Since 2007, the Monumenta exhibition has invited a major international artist to create a work of art for the Nave of the Grand Palais, a vast 13,500-m² space with a 35-metre-high glass roof. In 2016, the artist Huang Yong Ping will be taking up the challenge. Widely considered the precursor of contemporary art in China, he draws inspiration from both Western and Eastern mythology to connect art to everyday life and politics. He first came into the public eye in France at ‘Magicians of the Earth’, a 1989 exhibition at the Pompidou Centre. The Monumenta 2016 exhibition – titled ‘Empires’, to be held at the Grand Palais from 8 May to 18 June – gives him a fresh opportunity to create a large-scale work of international significance.
The artist has constructed a colourful architecture of eight islands within the Nave. Hanging above it is another structure whose looming shadow echoes the shape of the steel frame of the Nave’s glass dome. This spectacular installation reflects our changing world: the disappearance of ancient empires, the shifts in political and economic power and the dominance of particular geographical regions. The artist uses the industrial-age building that is the Grand Palais as a vehicle to explore the transformation of the world and address issues such as ambition, the desire for power, war and violence.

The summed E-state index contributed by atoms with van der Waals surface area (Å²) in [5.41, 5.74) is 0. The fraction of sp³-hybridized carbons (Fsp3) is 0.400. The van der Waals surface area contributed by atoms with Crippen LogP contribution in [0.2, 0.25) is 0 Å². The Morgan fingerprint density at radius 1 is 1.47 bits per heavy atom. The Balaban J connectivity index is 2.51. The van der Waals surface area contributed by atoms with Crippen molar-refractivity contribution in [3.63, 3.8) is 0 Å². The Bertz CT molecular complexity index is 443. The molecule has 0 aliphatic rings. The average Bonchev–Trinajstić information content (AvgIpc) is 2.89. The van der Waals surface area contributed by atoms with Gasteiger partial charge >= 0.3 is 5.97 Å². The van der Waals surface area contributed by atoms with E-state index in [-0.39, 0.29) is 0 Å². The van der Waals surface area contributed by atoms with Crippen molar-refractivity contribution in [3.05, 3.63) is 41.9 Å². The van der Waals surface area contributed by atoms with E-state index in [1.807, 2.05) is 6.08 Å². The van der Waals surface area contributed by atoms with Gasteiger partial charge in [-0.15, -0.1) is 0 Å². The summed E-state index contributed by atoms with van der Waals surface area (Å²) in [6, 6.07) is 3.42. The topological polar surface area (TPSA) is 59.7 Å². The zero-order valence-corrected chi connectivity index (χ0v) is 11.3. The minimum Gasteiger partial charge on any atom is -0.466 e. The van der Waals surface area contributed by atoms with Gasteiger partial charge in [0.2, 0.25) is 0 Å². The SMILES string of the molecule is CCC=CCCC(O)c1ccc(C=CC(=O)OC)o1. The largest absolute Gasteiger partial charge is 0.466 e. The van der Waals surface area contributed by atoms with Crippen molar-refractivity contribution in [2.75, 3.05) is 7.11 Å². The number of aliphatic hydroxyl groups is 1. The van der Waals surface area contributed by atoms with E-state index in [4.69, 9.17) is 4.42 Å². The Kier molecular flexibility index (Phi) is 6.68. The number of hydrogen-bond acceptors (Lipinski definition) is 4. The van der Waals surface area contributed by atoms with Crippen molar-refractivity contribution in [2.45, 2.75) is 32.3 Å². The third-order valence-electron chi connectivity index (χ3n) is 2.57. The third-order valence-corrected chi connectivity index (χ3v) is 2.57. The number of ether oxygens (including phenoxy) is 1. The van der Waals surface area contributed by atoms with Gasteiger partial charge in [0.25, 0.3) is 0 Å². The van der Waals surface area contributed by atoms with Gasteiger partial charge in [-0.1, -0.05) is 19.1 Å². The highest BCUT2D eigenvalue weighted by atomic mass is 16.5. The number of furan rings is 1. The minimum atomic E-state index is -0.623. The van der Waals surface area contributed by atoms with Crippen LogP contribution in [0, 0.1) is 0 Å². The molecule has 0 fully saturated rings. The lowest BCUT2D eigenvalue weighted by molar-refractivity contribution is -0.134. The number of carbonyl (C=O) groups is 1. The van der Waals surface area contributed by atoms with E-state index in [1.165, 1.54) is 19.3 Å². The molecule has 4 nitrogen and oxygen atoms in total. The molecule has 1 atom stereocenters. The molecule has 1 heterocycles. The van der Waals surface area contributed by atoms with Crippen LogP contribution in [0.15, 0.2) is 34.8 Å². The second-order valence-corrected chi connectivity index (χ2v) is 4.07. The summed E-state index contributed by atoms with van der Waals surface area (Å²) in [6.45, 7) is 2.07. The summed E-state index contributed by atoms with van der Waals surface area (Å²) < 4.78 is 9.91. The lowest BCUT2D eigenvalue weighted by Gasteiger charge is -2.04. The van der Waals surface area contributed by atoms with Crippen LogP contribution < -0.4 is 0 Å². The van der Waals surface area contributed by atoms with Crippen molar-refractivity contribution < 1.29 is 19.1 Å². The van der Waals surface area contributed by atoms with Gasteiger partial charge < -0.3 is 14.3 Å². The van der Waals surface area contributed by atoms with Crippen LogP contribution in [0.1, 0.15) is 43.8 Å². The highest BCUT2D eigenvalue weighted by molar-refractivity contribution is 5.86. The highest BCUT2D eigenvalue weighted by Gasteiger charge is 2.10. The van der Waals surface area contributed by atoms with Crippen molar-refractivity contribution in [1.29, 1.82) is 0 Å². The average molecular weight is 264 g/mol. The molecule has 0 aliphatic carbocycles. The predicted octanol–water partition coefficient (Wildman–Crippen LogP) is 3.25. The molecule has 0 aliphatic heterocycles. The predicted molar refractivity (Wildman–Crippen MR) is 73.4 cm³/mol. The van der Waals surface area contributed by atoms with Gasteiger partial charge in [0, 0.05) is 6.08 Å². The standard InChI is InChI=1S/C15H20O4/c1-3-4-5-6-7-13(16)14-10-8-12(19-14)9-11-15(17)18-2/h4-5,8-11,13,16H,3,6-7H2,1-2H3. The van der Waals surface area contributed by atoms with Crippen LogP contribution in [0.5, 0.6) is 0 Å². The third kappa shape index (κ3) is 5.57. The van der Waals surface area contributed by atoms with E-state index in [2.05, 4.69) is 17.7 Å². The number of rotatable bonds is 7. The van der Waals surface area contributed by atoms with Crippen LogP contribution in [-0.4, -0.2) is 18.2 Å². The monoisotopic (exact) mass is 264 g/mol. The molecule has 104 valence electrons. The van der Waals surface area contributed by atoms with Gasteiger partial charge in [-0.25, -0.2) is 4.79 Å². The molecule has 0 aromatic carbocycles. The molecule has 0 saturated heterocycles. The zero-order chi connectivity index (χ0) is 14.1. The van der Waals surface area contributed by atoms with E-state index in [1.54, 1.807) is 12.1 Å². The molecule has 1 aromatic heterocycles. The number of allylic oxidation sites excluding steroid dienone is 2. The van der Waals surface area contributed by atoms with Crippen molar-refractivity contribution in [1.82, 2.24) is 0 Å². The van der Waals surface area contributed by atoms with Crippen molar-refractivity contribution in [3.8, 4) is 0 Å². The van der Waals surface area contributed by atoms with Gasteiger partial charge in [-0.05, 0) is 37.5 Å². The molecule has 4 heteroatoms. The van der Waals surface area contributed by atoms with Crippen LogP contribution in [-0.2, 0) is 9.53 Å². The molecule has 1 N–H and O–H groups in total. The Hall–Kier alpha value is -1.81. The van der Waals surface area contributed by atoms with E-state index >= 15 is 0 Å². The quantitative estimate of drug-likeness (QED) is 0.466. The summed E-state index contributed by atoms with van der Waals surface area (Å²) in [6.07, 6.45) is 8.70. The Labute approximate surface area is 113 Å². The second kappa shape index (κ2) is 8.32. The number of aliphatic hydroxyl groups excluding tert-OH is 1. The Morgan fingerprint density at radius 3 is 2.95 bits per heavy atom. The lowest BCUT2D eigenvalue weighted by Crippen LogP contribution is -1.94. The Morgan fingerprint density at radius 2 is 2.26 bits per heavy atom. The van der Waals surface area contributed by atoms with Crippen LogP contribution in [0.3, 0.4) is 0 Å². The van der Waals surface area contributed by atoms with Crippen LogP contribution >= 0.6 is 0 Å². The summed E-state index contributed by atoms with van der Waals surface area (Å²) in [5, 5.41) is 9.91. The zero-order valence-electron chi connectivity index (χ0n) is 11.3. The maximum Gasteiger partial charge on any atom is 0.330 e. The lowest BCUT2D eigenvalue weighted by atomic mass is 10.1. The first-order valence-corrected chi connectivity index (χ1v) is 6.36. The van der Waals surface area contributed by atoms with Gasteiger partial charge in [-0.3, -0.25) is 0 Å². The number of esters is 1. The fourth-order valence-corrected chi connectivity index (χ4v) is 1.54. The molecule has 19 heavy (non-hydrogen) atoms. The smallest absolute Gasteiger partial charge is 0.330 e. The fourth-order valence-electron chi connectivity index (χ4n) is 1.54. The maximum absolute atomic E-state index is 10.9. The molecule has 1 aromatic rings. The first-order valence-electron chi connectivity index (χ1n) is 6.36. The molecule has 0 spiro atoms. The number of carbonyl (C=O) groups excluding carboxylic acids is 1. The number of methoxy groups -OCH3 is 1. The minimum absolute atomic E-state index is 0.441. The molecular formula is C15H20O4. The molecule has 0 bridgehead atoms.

By leveraging the symbolism of the great glass dome for the purposes of his installation, the artist allows the viewer to grasp the full scale of his immersive work; standing in the central corridor, the viewer’s gaze sweeps over the entire installation.